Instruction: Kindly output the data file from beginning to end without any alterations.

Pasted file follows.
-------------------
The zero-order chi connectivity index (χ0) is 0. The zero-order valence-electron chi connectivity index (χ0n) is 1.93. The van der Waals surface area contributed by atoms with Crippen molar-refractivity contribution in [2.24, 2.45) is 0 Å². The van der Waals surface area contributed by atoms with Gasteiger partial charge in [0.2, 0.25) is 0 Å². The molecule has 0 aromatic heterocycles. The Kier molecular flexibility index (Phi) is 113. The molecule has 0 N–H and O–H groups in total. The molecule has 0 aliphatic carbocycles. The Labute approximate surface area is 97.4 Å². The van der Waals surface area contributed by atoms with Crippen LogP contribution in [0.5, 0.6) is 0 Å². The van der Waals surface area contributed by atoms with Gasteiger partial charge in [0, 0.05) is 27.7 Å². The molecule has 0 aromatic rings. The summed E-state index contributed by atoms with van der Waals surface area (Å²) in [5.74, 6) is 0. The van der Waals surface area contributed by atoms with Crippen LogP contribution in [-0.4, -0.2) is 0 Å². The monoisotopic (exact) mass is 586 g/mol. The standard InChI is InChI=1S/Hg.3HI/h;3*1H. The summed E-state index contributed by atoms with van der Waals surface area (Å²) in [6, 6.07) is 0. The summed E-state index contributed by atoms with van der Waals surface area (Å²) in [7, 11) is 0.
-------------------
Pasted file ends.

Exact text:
The zero-order chi connectivity index (χ0) is 0. The zero-order valence-electron chi connectivity index (χ0n) is 1.93. The van der Waals surface area contributed by atoms with Crippen molar-refractivity contribution in [2.24, 2.45) is 0 Å². The van der Waals surface area contributed by atoms with Gasteiger partial charge in [0.2, 0.25) is 0 Å². The molecule has 0 aromatic heterocycles. The Kier molecular flexibility index (Phi) is 113. The molecule has 0 N–H and O–H groups in total. The molecule has 0 aliphatic carbocycles. The Labute approximate surface area is 97.4 Å². The van der Waals surface area contributed by atoms with Crippen LogP contribution in [0.5, 0.6) is 0 Å². The van der Waals surface area contributed by atoms with Gasteiger partial charge in [0, 0.05) is 27.7 Å². The molecule has 0 aromatic rings. The summed E-state index contributed by atoms with van der Waals surface area (Å²) in [5.74, 6) is 0. The van der Waals surface area contributed by atoms with Crippen LogP contribution in [-0.4, -0.2) is 0 Å². The monoisotopic (exact) mass is 586 g/mol. The standard InChI is InChI=1S/Hg.3HI/h;3*1H. The summed E-state index contributed by atoms with van der Waals surface area (Å²) in [6, 6.07) is 0. The summed E-state index contributed by atoms with van der Waals surface area (Å²) in [7, 11) is 0.